McMillan cuts div, stock jumps

McMillan Shakespeare declared its smallest full year dividend since 2010, but reassured shareholders that business is back to normal.

McMillan Shakespeare (MMS) has declared its smallest full year dividend since 2010 but has moved to reassure shareholders that business is back to normal.

The salary packaging company will pay a fully franked 18 cents a share final dividend, which is down from last year’s final dividend of 25 cents a share. This puts its 2012-13 full year dividend at 43 cents, or 3.8 cents under consensus forecast.

Management said that things are bouncing back following the shock announcement by the previous federal government to curtail the tax benefits on work vehicles – a business that makes up the majority of McMillan Shakespeare’s revenues.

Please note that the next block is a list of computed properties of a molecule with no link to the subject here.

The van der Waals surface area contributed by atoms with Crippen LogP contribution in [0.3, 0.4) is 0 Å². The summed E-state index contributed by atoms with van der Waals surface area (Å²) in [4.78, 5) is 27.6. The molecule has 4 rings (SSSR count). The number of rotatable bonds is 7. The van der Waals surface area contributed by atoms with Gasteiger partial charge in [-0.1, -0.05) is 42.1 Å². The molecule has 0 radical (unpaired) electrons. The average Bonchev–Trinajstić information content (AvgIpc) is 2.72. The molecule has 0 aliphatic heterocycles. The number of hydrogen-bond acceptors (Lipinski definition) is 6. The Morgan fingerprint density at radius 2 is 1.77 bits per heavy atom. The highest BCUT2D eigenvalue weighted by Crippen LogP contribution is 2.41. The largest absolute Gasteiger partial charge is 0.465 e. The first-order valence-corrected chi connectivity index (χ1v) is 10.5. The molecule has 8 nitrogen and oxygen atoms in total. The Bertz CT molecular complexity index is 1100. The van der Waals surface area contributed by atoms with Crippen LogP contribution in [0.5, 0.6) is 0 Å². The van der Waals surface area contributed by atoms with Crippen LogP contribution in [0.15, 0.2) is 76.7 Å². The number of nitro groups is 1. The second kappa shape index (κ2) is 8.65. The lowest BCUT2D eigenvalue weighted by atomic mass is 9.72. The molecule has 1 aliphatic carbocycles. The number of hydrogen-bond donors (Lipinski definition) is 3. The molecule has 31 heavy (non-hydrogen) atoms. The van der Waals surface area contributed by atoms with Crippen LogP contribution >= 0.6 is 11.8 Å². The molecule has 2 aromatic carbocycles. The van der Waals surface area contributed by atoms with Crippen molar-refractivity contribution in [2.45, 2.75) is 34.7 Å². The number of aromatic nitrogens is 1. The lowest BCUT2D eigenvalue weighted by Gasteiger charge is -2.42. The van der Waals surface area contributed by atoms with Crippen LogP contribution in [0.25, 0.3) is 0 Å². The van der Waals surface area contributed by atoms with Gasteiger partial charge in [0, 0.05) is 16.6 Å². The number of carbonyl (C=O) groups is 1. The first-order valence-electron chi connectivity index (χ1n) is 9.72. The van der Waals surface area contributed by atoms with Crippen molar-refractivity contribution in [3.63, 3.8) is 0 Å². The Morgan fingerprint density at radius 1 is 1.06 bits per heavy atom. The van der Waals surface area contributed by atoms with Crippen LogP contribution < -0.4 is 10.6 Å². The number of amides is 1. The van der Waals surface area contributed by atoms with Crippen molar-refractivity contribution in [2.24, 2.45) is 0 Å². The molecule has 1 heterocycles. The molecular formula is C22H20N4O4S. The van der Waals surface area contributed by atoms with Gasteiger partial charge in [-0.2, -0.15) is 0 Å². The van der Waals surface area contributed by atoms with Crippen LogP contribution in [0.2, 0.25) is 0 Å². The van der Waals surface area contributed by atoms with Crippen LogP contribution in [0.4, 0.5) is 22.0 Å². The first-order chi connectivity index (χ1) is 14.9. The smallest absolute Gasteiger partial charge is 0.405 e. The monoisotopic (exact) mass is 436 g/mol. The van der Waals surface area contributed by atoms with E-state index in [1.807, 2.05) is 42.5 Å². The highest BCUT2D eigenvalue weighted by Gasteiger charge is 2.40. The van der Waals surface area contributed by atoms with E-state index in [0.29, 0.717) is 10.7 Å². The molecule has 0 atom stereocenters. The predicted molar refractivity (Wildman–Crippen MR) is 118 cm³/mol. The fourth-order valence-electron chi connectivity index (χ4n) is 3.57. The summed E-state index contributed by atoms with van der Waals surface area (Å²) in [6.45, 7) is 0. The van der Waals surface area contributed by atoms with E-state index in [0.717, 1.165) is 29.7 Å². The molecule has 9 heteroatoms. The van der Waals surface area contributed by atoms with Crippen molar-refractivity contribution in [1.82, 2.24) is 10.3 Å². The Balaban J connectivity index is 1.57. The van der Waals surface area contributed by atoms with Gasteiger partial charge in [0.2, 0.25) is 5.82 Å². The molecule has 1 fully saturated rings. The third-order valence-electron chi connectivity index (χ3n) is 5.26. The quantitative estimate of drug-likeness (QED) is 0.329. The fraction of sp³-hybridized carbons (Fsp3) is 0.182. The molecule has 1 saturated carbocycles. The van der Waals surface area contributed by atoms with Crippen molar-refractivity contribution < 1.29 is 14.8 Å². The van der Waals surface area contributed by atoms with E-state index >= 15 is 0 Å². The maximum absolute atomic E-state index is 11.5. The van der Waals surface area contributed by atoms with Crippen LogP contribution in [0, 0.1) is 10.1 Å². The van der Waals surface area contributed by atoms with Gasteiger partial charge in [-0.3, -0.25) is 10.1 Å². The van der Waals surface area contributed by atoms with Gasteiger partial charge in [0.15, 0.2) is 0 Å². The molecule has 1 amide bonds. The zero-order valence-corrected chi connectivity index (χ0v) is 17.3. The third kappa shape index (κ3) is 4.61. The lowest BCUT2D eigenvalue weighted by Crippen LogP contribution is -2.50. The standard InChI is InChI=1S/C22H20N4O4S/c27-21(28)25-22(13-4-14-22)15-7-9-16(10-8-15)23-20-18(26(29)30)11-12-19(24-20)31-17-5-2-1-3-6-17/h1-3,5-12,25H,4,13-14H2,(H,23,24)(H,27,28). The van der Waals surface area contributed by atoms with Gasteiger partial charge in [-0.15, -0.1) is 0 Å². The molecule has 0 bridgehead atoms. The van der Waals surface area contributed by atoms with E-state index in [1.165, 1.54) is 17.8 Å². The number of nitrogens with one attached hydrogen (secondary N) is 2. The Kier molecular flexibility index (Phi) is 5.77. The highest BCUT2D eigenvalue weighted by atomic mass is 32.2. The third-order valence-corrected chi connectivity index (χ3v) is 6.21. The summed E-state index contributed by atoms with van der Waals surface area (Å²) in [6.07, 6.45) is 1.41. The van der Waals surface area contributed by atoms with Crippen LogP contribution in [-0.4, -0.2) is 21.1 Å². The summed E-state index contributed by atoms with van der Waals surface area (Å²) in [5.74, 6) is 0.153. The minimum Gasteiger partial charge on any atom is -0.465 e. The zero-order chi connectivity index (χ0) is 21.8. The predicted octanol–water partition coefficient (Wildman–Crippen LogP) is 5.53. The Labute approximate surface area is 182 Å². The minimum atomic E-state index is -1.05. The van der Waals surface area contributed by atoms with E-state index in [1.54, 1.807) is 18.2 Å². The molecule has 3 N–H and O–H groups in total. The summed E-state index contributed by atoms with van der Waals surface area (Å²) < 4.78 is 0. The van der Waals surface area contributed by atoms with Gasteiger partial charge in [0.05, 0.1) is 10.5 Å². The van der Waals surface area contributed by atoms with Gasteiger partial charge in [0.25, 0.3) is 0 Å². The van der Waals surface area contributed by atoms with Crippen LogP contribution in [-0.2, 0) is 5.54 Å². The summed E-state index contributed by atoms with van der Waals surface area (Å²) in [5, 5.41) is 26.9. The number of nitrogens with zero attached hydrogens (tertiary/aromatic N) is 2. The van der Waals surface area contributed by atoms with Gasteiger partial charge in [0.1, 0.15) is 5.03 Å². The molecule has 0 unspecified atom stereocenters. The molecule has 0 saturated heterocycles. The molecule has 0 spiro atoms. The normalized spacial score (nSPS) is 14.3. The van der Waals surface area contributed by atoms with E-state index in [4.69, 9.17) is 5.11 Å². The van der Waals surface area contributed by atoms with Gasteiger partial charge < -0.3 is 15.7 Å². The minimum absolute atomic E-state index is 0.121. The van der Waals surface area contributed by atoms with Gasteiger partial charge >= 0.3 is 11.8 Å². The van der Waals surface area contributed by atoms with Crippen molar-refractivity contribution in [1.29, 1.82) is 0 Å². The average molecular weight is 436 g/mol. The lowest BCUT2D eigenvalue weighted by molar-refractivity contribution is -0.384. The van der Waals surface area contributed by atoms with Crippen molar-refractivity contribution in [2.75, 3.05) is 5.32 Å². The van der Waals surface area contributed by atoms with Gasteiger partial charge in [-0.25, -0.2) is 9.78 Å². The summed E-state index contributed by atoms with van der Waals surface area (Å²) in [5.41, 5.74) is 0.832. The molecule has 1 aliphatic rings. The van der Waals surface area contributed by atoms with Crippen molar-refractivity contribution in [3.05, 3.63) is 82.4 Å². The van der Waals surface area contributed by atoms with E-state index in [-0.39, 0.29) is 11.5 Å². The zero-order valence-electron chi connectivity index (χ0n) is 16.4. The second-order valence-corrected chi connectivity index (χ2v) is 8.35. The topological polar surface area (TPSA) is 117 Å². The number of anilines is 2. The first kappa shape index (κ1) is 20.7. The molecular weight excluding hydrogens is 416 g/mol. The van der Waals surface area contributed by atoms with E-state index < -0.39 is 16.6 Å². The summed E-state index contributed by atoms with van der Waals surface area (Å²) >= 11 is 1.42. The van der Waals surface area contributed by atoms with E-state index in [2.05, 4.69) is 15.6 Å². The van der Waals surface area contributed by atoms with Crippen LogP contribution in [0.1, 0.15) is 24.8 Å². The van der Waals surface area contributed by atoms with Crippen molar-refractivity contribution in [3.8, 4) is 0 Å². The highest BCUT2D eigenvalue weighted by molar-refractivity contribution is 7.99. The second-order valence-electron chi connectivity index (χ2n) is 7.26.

The changes have been scrapped under a new Coalition government but revenues are unlikely to return to “normal” levels until the second half of this financial year. Management did not provide an earnings guidance but the reassurance was enough to send the stock jumping 6.8% to $13.09 this morning.

McMillan Shakespeare may have dodged a bullet, but concerns about future changes to the fringe benefits tax will continue to weigh on the stock. The company has expanded into the UK and it hopes this will provide it greater risk diversification.

However, the UK market also depends on legislative support. Shareholders will be hoping that McMillan Shakespeare branches out into a related business that is less dependent on the tax treatment of the day.

McMillan Shakespeare is part of the Uncapped 100.   

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